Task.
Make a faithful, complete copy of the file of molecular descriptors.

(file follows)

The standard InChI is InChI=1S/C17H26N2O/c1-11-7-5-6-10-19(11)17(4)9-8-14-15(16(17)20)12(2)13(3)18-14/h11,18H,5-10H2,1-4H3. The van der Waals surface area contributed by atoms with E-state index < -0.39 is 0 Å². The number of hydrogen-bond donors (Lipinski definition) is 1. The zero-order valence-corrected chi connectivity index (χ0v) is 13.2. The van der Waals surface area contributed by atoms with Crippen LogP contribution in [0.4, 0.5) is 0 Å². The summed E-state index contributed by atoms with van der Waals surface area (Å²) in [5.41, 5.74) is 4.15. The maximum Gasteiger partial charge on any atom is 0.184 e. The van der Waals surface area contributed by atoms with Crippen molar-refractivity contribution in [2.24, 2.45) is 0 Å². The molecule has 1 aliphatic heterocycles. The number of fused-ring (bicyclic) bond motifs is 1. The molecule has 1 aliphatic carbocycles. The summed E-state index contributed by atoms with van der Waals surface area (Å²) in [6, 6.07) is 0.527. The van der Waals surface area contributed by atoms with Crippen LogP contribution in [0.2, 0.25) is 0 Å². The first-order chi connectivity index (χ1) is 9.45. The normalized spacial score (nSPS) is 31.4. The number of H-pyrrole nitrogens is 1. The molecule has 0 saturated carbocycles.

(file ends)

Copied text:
The standard InChI is InChI=1S/C17H26N2O/c1-11-7-5-6-10-19(11)17(4)9-8-14-15(16(17)20)12(2)13(3)18-14/h11,18H,5-10H2,1-4H3. The van der Waals surface area contributed by atoms with E-state index < -0.39 is 0 Å². The number of hydrogen-bond donors (Lipinski definition) is 1. The zero-order valence-corrected chi connectivity index (χ0v) is 13.2. The van der Waals surface area contributed by atoms with Crippen LogP contribution in [0.4, 0.5) is 0 Å². The summed E-state index contributed by atoms with van der Waals surface area (Å²) in [5.41, 5.74) is 4.15. The maximum Gasteiger partial charge on any atom is 0.184 e. The van der Waals surface area contributed by atoms with Crippen molar-refractivity contribution in [2.24, 2.45) is 0 Å². The molecule has 1 aliphatic heterocycles. The number of fused-ring (bicyclic) bond motifs is 1. The molecule has 1 aliphatic carbocycles. The summed E-state index contributed by atoms with van der Waals surface area (Å²) in [6, 6.07) is 0.527. The van der Waals surface area contributed by atoms with Crippen LogP contribution in [0.2, 0.25) is 0 Å². The first-order chi connectivity index (χ1) is 9.45. The normalized spacial score (nSPS) is 31.4. The number of H-pyrrole nitrogens is 1. The molecule has 0 saturated carbocycles.